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Theory, Research and Practice

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Figure 5 | Psychology of Well-Being: Theory, Research and Practice

Figure 5

From: Building a neuroscience of pleasure and well-being

Figure 5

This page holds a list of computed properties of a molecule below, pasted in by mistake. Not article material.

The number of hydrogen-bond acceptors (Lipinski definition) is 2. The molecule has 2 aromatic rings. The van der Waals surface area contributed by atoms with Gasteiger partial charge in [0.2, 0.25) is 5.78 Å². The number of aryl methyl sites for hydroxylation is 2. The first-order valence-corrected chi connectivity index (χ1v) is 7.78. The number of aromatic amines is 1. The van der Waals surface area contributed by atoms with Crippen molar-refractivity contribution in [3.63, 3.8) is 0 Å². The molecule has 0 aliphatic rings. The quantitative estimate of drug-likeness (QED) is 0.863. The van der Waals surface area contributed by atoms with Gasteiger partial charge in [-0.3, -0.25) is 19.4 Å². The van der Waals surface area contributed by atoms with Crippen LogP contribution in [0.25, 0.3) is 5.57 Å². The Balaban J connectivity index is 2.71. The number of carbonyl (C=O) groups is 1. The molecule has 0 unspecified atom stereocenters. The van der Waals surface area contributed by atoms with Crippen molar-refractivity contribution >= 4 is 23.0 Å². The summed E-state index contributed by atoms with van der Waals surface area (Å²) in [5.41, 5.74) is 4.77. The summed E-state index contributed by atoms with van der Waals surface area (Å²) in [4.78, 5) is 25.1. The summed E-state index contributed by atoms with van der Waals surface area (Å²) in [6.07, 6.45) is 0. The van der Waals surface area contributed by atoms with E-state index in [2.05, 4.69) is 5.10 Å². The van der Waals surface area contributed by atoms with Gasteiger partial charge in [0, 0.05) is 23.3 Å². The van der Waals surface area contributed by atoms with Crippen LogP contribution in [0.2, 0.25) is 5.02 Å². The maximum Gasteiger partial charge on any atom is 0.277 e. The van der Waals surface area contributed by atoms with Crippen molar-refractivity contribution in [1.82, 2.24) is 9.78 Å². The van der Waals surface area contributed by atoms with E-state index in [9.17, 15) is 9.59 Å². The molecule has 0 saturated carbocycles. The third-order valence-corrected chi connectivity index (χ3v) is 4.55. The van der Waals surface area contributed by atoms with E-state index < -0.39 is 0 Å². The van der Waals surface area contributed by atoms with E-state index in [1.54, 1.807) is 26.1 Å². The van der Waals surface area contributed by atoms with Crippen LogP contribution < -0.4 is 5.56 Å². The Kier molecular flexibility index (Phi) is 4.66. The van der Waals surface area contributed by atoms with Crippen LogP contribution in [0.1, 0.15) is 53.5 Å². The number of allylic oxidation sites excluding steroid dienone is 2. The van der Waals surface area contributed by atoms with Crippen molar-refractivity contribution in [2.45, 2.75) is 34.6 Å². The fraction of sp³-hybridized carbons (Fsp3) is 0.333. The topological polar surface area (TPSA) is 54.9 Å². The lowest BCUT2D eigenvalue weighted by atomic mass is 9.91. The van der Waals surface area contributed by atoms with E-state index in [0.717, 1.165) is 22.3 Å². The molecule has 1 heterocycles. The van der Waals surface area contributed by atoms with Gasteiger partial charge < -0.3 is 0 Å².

Balancing and unbalancing of the pleasure processes in the brain. In the normal brain, wanting, liking, and learning processes are balanced over time (column 1). The breakdown of the balance between these processes can lead on the one hand to anhedonia (the lack of pleasure 'liking'), or of avolition and apathy (the lack of incentive salience 'wanting'). On the other hand, an opposite imbalance can lead to addiction or related impulsive-compulsive motivation disorders (excessive incentive salience 'wanting'). The above depicts a progressive decrease in both wanting and liking (column 2) which is markedly different from an addictive increase in wanting, which can induce excessive motivation even if there is a decrease in liking (column 3). This has been proposed to be the case in addiction (Robinson and Berridge 1993).

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